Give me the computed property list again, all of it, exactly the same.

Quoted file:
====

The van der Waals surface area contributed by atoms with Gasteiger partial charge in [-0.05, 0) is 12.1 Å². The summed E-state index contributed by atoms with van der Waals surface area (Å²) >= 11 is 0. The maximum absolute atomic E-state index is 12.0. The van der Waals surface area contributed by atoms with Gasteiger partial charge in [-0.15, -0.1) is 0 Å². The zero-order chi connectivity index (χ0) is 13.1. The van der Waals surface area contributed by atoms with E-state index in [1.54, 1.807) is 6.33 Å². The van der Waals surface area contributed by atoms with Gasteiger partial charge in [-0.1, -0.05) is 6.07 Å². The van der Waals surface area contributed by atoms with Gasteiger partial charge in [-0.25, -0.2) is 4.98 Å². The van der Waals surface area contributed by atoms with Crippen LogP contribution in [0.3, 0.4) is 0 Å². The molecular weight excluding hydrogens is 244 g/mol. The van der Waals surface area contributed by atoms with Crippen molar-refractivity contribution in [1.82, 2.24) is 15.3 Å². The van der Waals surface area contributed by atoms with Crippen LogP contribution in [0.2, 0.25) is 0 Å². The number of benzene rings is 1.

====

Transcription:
The van der Waals surface area contributed by atoms with Gasteiger partial charge in [-0.05, 0) is 12.1 Å². The summed E-state index contributed by atoms with van der Waals surface area (Å²) >= 11 is 0. The maximum absolute atomic E-state index is 12.0. The van der Waals surface area contributed by atoms with Gasteiger partial charge in [-0.15, -0.1) is 0 Å². The zero-order chi connectivity index (χ0) is 13.1. The van der Waals surface area contributed by atoms with E-state index in [1.54, 1.807) is 6.33 Å². The van der Waals surface area contributed by atoms with Gasteiger partial charge in [-0.1, -0.05) is 6.07 Å². The van der Waals surface area contributed by atoms with Gasteiger partial charge in [-0.25, -0.2) is 4.98 Å². The van der Waals surface area contributed by atoms with Crippen LogP contribution in [0.3, 0.4) is 0 Å². The molecular weight excluding hydrogens is 244 g/mol. The van der Waals surface area contributed by atoms with Crippen molar-refractivity contribution in [1.82, 2.24) is 15.3 Å². The van der Waals surface area contributed by atoms with Crippen LogP contribution in [0.2, 0.25) is 0 Å². The number of benzene rings is 1.